“Pleased to meet you, hope you guessed my name. In case you didn’t my name is Depression, and
I come bearing gifts.
“Well, when I say gifts I don’t want you to get the wrong idea. These gifts won’t be filling any
stockings. No, no, no, that would be far
too easy. You’ll have to earn these
gifts. And look, I know I’m a liar and
you shouldn’t believe everything I tell you, but I’m going to level with you
here so you’d best be listening – these gifts are going to be worth it.
“Now, I expect this will come as scant consolation to you as you sink
like a stone to the depths of your darkest ocean (sorry, I don’t mean to rub it
in, let’s call it tough love shall we?). I expect you know by now that I don’t come
bearing a life jacket. Far too easy my
friend. I can call you friend can’t
I? I don’t mean to sound sarcastic but I
feel we’re getting close, in fact I think I’ve become rather attached to you.
“Anyway, like I say, no life jacket.
I’m not even going to offer you a hand to pull you to the surface. It’s for your own good. Really, it is. I know, I know, that’s easy for me to say,
and, like, nobody
knows what you’re
going through, and all you want is for somebody,
, to get this demon off your back (don’t worry, I don’t take it
personally, sticks and stones and all that…).
“The thing is, if you want to escape from this dark ocean and claim my
gifts you’re going to need to learn how to swim. Others can help you to learn, but they can’t
swim for you. This may sound harsh given
your predicament but it won’t do you any favours to not hear the truth. Anyway, you must know by now that the best
things in life don’t come easy and you can’t truly savour victory without first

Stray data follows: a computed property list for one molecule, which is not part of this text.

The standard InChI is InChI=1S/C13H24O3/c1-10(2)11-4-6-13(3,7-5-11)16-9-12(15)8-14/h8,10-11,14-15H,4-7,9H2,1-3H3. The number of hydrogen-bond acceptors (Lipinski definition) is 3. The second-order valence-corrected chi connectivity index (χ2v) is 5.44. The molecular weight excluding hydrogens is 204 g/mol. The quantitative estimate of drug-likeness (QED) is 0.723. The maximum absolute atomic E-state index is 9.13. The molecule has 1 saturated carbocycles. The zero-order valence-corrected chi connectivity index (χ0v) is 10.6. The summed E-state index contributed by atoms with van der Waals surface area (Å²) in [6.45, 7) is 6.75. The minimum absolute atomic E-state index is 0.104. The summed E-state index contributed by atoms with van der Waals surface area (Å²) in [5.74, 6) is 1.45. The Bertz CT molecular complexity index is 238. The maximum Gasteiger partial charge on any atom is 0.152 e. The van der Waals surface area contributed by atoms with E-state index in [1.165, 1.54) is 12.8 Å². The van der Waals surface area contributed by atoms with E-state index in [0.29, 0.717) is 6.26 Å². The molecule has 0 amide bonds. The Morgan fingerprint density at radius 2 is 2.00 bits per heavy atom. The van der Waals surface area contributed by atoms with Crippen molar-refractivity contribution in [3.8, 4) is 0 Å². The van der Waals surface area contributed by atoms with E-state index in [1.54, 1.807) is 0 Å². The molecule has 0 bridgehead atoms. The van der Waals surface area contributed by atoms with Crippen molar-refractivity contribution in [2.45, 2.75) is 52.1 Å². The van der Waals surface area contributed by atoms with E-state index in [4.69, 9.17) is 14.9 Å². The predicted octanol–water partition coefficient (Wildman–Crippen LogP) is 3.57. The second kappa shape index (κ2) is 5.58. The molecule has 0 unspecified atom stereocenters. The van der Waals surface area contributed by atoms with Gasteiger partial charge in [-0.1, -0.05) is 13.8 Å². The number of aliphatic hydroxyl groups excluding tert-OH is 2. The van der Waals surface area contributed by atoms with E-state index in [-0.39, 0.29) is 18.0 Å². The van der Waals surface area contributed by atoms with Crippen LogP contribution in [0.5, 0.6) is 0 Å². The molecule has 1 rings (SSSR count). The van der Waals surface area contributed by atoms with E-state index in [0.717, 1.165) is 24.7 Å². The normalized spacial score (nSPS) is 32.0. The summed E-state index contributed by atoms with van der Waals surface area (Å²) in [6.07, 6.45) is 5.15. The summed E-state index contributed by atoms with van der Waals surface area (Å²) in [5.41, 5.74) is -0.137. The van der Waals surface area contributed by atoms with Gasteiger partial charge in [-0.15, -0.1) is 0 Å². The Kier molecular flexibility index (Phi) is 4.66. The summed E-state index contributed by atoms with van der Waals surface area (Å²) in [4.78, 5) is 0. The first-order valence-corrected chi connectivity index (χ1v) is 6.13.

having tasted defeat (Ok so Floyd Mayweather may argue with that one but if you
listened to him you’d think that money was the path to fulfilment; you’re best
listening to me on this one, I’m personally acquainted with many a lottery
winner and know of what I speak).
“It’s down to you. And I know
exactly what you’re going to say to me now - come on, let’s hear it…. There we
go, ‘I can’t’. I. Can’t.
If I had a £1 for every time I’d heard that. Well, I’d be well retired by now, but where’s
the fun in that? We all need to have a
purpose in life don’t we?
“See, I’m not all bad – I’m giving you a sneaky peak at one of the
gifts that awaits. Purpose. If you could just consider that maybe, just
maybe I’m giving you the opportunity to really find your purpose in life. Plenty of people drift through life, one day
blending seamlessly into the next. But I’m
showing you life from a very different perspective, and I know from experience
that the view from this place can have a profound effect on those that have
“Let me give you a quote from Friedrich Nietzsche on the power of
“And what about Victor Frankl, ever heard of him? He was a prisoner in Auschwitz. And I’ll tell you what he noticed. Actually, I’ll let him tell you,
“In the Nazi concentration camps,
one could have witnessed that those who knew that there was a task waiting for
them to fulfil were most apt to survive.
Those who do see meaning in their lives are able to transform a personal
tragedy into a triumph, to turn one’s predicament into a human achievement.”
“Powerful stuff I think you’ll agree.
“And that’s not all, here’s another gift that I’m offering you:
empathy. Or being able to understand or
share the feelings of another.
“You see, when you’ve suffered as you’re suffering it gives you an